By Matin Durrani in Boston, US
I’m here at the 2017 meeting of the American Assocation for the Advancement of Science in Boston, where the theme is “Serving society through science policy”. The focus was picked last year, but it turned out to be an auspicious choice with the election of Donald Trump throwing the science community into uncharted policy waters.
Trying to make sense of what life will be like for US scientists under the Trump administration were five people with extensive experience of working closely with recent US presidents.
Chairing the session was Neal Lane, who served as Bill Clinton’s presidential science adviser for two years in the 1990s. Also present was physicist John Holdren, who spent eight years until last month as Barack Obama’s science chief, for which the audience gave him a generous round of applause.
The other speakers were Kerri-Ann Jones (a one-time head of the Office of Science and Technology Policy), former Congressman Bart Gordon, and Rosina Bierbaum, who served on Obama’s PCAST panel of top scientists.
And if you didn’t know that PCAST stands for the clunkily titled President’s Council of Advisors on Science and Technology, you’re not alone. Bierbaum joked that Obama couldn’t remember either and used to simply call this 20-strong panel of experts “my scientists”.
As Bierbaum put it, “Obama made science cool”. The former president took it seriously too, bringing on top scientists like Holdren, Nobel laureate Steven Chu and Ernest Moniz into key positions in his administration, formulating principles underpinning scientific integrity in policy making, and ensuring science and technology is well funded and made accessible to all.
Now, though, we are living in very different times and the panel discussed how they see science faring under Trump. The good news, according to Holdren, is that many people in Congress understand the importance of science and technology, where there’s a long history of bipartisanship. We can therefore probably expect continued support for science, Holdren added, though there may be a shift away from energy research. The bad news, for Holdren, is that he can see Trump cutting support for basic science, climate monitoring and scientific infrastructure. “We could be in for a major shift in cluture,” Holdren added.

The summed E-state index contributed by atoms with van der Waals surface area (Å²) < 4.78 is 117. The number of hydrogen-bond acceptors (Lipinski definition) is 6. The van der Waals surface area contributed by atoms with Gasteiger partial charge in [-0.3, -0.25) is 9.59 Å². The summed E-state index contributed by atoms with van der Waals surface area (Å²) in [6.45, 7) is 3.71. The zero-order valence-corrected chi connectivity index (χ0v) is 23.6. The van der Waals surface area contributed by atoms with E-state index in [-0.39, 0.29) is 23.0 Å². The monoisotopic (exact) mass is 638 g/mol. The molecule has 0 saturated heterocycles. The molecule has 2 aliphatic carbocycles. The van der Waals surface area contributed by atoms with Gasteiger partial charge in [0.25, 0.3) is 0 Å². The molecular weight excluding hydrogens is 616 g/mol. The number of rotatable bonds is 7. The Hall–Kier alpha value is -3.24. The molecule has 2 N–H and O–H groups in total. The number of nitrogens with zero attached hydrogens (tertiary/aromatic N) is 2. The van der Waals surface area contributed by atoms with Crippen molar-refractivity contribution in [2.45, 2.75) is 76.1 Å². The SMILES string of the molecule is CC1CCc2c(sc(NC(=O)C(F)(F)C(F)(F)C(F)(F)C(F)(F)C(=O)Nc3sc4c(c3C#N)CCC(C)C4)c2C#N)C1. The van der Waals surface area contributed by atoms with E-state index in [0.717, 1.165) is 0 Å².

So what can scientists do to make the case for science? Holdren had five points of action, which I paraphrase here.
1. Don’t be discouraged or intimidated.
2. Carry on doing your science.
3. Inform yourself more fully about the impact of science on society.
4. Give 10% of your time to “public service” for science, such as speaking to non-scientists about why science is vital.
5. Focus your efforts and work with colleagues from other disciplines on activities that will have the most impact. “Don’t pounce on each day’s indignity,” he said.
The other panellists made similar points, including the need to tell “stories” showing how basic research benefits society, such as Einstein’s general relativity being crucial for GPS. (Though how you sell the benefits of science to a taxi driver who’s lost his job because of GPS-powered Uber taxis putting him out of business is a tricky challenge.)
The basic problem, though, as Gordon underlined, is that we simply don’t know how Trump will act. As he put it: “Trump is not captive to consistency.”